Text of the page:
Nick Muller (Economics) has received funding from the Environmental Protection Agency for two different collaborative research projects. With colleagues at Carnegie Mellon University, he is working on a project titled Air, Climate and Energy (ACE) Center: Science Supporting Solutions. The goal of this research is to explore the interface between air pollution, climate change and energy use. With colleagues at the University of California-Davis, he is working on a project titled Optimal Energy Portfolios to Sustain Economic Advantage, Achieve GHG Targets, and Minimize PM2. This research explores air pollution, climate change, and economic activity in California. These grants provide salary funding for his 17-18 academic leave and summers for the next three years.
Ioana Uricaru (Film and Media Culture) has been awarded one of this year’s Berlin Prizes by the American Academy in Berlin in support of Paperclip, a screenplay and film project that she will be working on during her academic leave in 2016-2017. This residential fellowship provides a stipend and housing during Fall 2016 when she will be doing research in German museums, libraries, and archives related to the screenplay, which is set in German at the end of World War II.
Lorraine Besser (Philosophy) has received support from a Templeton Foundation-funded initiative called the Happiness and Well-Being Project, based at St. Louis University. She and a collaborator at the University of Virginia received a two year grant to work on an interdisciplinary project titled What is the Good Life? The Happy Life, the Perfectionist Life, or the Psychologically Rich Life? This project investigates the possibility that a psychologically rich life is a candidate for the good life. They will conduct a series of studies to determine whether or not people consider a psychologically rich life to be a good life and to determine whether such people structure their lives differently from people who consider happiness or perfection to be the good life.
Are you working on writing a grant proposal for research or academic programming? Here is a resource that may be helpful.
The Council on Undergraduate Research (CUR) is offering a Proposal Writing Institute (PWI) on August 4-8, 2016 at the Kellogg West Conference Center & Hotel, Pomona CA.
Deadline: June 17, 2016. Applications reviewed on a rolling basis; institute may reach capacity prior to application deadline.
Summary: The four-day institute assists novice to experienced proposal writers in drafting complete proposals for submission. Cost of attendance is $1500 plus travel costs. Most meals and housing are included. Partial support for faculty members who want to attend may be available; contact OGSP for more information about support.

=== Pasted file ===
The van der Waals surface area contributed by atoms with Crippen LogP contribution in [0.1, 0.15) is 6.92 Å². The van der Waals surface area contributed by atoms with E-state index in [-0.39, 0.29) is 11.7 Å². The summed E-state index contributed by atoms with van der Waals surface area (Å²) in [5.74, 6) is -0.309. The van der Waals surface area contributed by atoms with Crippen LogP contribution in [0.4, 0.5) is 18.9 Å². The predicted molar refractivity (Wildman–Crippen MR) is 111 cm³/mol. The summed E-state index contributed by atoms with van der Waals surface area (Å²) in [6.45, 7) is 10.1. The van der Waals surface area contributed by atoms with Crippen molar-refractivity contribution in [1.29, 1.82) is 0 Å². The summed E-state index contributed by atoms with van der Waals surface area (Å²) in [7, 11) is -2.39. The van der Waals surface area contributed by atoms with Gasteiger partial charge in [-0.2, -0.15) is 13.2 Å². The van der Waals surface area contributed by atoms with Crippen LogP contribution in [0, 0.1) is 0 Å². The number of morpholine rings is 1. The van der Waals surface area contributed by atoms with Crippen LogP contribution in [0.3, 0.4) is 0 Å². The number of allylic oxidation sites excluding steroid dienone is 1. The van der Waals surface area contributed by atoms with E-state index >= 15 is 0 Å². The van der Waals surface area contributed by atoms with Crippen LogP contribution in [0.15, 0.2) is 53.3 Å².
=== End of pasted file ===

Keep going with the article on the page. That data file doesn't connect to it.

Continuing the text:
Please note: If you have NOT identified a funding source and begun writing a draft proposal, you should NOT participate in this Institute, as it is geared for writing and revising draft proposals.
The PWI brings together faculty and administrators interested in preparing proposals for submission to external funding agencies. The four-day institute will consist of one-on-one work with a mentor, writing, small group discussions, and critiquing of proposals. The institute has been developed to assist novice to experienced proposal writers in drafting complete proposals for submission. Prior to the institute participants will be able to access information that will help them begin to draft their proposal.
Applicants must apply online and submit a one to two paragraph outline of their proposal and the name of the intended funding agency and/or program in the on-line application. Time at the Institute will consist of periods of proposal preparation interspersed with one-on-one mentoring by experienced and successful proposal writers, members of grants review panels, former program officers, and/or Directors of Sponsored Programs Offices. Small group discussions and group critiquing sessions round out the Institute. Participants who come well prepared and who work hard should be able to leave the Institute with a completed (or nearly completed) proposal to the granting agency of their choice.
The week before the Institute, accepted participants will be expected to submit a draft of their proposal, and a link to the specific program announcement/RFP. Participants are encouraged to have as much as possible completed in advance, which will increase the likelihood of departing the Institute with a nearly finished proposal.